And the reality is, there’s no industry in Houston. There’s none. So there’s no reason to stay here. Comedy is WAY BIGGER than whatever town you started in. It’s an American art form that has expanded all over the globe. When people try to push you down, realize that. Don’t worry about all the drama and all that pointless shit. Just worry about you. Get better, and get out. And get on your grind. Whatever city you go to, whether it’s L.A., New York, Chicago—shit, even Austin—if you put your nose to the grindstone, you will make something of yourself. Get on your grizzly.
Advice for the young comics?
Eighty percent of what you do in this business depends on what you do off the stage. Face time, networking, shaking hands, smiling, not being a douchebag—cuz you never know where your work will come from. Being funny is a plus [laughs] I promise you, you will not go anywhere if you don’t know what to do off stage. You can have A+ likeability with C+ jokes, and you will go far in the business—because people like you. Now, you can have A+ jokes with C+ likeability, and you will go nowhere—because nobody likes you.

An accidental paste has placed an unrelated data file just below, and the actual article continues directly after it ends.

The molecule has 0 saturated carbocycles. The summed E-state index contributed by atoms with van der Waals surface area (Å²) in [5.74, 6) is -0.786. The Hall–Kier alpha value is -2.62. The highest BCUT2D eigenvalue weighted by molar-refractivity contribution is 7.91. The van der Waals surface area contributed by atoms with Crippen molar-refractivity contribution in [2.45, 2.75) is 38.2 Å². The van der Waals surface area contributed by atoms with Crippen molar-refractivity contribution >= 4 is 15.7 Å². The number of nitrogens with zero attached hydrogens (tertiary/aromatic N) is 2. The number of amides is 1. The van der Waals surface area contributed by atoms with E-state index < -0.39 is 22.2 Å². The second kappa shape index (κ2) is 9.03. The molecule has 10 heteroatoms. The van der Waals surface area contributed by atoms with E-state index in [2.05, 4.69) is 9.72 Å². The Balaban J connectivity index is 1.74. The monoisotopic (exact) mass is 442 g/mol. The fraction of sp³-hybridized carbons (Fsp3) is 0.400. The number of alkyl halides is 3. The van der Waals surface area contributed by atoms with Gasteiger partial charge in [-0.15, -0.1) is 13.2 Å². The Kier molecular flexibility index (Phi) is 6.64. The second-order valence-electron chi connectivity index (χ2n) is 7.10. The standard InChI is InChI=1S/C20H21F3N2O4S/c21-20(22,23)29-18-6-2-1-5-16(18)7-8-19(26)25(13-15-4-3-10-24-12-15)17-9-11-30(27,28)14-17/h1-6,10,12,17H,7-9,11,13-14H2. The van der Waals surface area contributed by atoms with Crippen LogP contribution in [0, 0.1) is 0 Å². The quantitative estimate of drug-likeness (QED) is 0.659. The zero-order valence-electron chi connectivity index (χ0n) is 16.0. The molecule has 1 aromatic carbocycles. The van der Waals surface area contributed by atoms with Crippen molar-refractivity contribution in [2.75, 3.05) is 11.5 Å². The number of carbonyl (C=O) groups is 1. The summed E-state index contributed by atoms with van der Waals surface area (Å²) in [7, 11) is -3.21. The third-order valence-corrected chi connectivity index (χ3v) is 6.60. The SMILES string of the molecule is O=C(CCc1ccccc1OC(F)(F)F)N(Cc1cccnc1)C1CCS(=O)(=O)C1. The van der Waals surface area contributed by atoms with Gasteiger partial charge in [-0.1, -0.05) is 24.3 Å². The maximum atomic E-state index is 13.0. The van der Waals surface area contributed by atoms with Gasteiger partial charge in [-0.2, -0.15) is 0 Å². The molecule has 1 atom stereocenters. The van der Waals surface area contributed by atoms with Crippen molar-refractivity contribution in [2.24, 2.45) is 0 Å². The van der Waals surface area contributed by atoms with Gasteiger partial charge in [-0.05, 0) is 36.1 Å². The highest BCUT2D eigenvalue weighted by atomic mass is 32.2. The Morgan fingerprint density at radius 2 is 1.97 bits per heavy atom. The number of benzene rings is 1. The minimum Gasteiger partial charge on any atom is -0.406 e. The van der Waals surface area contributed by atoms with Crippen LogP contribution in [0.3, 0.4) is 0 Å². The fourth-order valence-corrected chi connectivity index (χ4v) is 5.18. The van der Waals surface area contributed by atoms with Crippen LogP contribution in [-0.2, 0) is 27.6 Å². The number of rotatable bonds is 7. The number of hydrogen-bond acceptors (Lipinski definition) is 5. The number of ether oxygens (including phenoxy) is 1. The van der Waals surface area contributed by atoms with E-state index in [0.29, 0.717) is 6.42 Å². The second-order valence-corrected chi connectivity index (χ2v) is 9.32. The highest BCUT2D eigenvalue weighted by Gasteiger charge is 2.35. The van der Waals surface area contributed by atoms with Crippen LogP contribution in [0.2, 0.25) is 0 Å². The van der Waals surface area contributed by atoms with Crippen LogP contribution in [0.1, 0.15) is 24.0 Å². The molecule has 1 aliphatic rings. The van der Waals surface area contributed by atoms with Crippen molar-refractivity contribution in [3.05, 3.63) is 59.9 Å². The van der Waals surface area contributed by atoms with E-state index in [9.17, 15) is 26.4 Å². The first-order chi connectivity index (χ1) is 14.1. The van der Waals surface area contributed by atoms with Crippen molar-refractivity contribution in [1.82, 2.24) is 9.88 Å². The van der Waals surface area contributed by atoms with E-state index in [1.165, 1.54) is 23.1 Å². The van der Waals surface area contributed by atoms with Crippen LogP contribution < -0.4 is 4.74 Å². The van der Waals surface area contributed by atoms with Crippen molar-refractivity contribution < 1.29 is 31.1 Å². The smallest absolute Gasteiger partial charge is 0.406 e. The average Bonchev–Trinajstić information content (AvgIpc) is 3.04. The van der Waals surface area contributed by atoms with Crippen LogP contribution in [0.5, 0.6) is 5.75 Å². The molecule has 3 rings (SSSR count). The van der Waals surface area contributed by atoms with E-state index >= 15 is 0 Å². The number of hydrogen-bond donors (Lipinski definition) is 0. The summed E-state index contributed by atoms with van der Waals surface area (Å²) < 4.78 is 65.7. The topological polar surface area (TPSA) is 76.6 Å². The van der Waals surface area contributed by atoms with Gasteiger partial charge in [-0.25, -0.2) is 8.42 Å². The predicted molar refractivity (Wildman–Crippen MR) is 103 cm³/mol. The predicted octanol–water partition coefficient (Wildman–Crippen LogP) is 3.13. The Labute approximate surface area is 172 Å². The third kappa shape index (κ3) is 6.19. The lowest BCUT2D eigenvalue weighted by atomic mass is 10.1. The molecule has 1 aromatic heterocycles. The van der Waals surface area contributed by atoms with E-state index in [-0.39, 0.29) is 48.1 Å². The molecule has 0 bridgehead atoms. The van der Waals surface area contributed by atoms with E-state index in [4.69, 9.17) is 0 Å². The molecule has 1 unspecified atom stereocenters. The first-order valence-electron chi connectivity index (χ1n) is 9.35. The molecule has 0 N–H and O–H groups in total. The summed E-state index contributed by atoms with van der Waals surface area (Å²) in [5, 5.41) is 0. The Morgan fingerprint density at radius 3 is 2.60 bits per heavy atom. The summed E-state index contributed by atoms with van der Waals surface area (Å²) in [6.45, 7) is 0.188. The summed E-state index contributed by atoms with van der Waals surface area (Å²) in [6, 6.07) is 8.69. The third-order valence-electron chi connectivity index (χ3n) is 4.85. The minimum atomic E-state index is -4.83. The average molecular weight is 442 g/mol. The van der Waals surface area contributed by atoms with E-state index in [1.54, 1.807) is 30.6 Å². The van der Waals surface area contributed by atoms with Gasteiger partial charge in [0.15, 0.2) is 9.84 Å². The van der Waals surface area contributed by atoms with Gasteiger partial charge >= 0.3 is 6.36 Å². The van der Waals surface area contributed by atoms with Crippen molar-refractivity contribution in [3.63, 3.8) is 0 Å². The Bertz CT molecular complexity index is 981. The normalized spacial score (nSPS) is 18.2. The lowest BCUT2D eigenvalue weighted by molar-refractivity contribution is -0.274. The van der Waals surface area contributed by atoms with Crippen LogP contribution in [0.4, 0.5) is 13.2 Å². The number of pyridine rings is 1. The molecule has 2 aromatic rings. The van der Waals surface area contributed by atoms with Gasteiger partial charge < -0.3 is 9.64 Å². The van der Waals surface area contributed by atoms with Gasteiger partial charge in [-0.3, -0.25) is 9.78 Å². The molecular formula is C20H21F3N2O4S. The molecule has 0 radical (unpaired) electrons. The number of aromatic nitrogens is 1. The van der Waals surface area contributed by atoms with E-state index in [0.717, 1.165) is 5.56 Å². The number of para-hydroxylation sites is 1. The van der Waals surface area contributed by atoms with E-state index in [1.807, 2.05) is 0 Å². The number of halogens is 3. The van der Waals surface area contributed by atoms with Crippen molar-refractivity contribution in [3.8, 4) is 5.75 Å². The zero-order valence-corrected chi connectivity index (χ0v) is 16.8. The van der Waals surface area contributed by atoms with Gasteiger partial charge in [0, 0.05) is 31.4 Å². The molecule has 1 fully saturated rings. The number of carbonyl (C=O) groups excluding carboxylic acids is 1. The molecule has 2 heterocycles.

Also be consistenly funny. You’ve got to murder it every single time you hit the stage. You don’t know who’s watching. Consistency is the key. It will help you get lucky.
And it’s all about getting lucky. Luck is when preparation meets opportunity. Prepare yourself for the opportunity.
Interviewed & Written By: David Gavri